4. Ghostery (Blocks 3rd party ad bugs on websites from tracking my reading habits and targeting me for advertising)
    5. LastPass (This is the password add-on that I mentioned above, I highly recommend it. It also allows me to turn off the password management in Firefox)
    6. ShowIP (Shows the IP address of the current page in the status bar, but what is really nice about it is that you can right click the IP address and query different sources for the domain information. Like who owns the server and other contact info)

    Sandbox software.
    I use a registered copy of Sandboxie. The shareware version is every bit as good but I use a couple of things that require registration like forcing specific applications to run sandboxed no matter how they are started. In tandem with Sandboxie I use a utility called Eraser to automatically delete the sandbox securely.



    Firewall, anti-virus and anti-malware software.
    I use Comodo's Internet Security Suite. I tend to stay away from expensive bloated suites. I like Comodo because it's fast, reasonable on resource usage and the firewall is top-notch. Also it's free. I like the firewall in Windows but it has a major lack for me. I want to block programs from accessing the internet (default deny) and while the built in firewall does that quite well I have yet to find a good interface for it. With the firewall in Comodo (and most other firewalls) the firewall notifies me that a program wants access and allows me to create a rule for that program easily. To me that's the last piece Microsoft needs to implement to be a great solution.

    Latest released version of your operating system
    Windows 7 fully patched.

    A router with a firewall.

    I use a Linksys device but there are many good vendors out there and lots of great devices. I don't use wireless access at home but combining the router, firewall and wireless access point in single device is a great idea as long as it is locked down properly. I'll leave it to the wireless experts to explain it, I'd love to read it.

    ---------- Post added at 07:06 PM ---------- Previous post was at 07:02 PM ----------

    Putting it all together.
    If you made it this far in this guide congratulations! Seriously though here is the way it all works together. First all outside attacks are blocked by the router, this allows me to connect all my local machines and devices and let them talk to each other on a network that is secure from outsiders.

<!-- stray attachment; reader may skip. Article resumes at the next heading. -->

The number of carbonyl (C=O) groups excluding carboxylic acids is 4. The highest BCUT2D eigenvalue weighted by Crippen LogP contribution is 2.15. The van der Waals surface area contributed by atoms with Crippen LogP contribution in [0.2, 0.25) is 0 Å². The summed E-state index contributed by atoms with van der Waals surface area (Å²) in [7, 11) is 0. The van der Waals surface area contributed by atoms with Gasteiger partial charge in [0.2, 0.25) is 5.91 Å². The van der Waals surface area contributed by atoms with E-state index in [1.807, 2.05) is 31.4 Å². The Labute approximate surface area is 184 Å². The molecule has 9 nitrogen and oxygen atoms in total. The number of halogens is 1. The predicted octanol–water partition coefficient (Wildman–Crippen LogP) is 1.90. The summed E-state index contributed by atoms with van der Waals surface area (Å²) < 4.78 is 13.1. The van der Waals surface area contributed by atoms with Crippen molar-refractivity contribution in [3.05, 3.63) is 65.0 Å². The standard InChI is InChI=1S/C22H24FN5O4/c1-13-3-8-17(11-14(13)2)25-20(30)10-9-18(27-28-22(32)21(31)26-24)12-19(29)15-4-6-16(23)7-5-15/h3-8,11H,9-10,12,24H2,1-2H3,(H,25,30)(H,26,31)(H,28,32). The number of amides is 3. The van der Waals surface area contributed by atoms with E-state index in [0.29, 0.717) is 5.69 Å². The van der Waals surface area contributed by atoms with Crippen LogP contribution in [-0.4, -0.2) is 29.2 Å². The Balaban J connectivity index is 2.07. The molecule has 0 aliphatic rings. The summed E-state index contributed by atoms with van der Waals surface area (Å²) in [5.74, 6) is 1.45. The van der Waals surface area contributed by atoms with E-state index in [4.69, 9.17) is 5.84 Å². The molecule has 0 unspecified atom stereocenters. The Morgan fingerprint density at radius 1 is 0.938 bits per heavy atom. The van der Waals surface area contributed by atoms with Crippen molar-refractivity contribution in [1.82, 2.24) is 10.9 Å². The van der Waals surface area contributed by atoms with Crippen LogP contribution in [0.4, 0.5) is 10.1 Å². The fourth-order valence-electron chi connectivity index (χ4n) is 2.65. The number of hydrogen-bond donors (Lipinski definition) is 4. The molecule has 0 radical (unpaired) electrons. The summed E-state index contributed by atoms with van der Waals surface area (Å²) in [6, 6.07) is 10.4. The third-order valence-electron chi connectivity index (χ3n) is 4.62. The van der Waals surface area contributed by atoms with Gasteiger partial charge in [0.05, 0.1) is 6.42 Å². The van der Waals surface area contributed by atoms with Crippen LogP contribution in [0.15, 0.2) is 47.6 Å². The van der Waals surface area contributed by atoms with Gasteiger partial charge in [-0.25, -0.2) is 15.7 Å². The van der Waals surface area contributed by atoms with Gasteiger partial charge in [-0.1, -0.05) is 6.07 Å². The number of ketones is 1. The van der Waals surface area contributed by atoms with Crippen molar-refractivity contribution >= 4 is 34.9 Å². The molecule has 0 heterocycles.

Any software running on my local machine is prevented from accessing the internet unless I've created a firewall rule for it. This prevents software on my machine from connecting to anyone else and giving them any information.

    For those programs that are mainly used for internet access (web browser, email client, torrent software and the like) they are automatically started in a sandbox. They run in a single sandbox and when the last program running in the sandbox is closed the sandbox is securely deleted automatically. I do this for a couple of reasons; the first is that it prevents anyone with physical access to my machine from seeing what I've been up to. The second is that it blows away any way of tracking what I read on the internet between sessions (deletes cookies, tracking bugs and everything else I've done in that internet session). Lastly any virus or malware that I might have gotten is deleted. I've configured Sandboxie to ask me if I want anything I download to be saved outside of the sandbox so when the sandbox is deleted it doesn't destroy any files that I want to keep. Sandboxie is also able to be configured to allow bookmarks and history to be saved outside the sandbox so that info isn't lost if you want to keep it. Note that if you start a program from a program that is already running in the sandbox that new program also runs within the sandbox. e.g. My Firefox automatically opens a torrent file in uTorrent when I click a torrent link. When uTorrent opens it's also in the sandbox. For the record I don't use any torrent software for piracy, contrary to the belief of many cable companies Linux Distros are not an indication of downloading movies.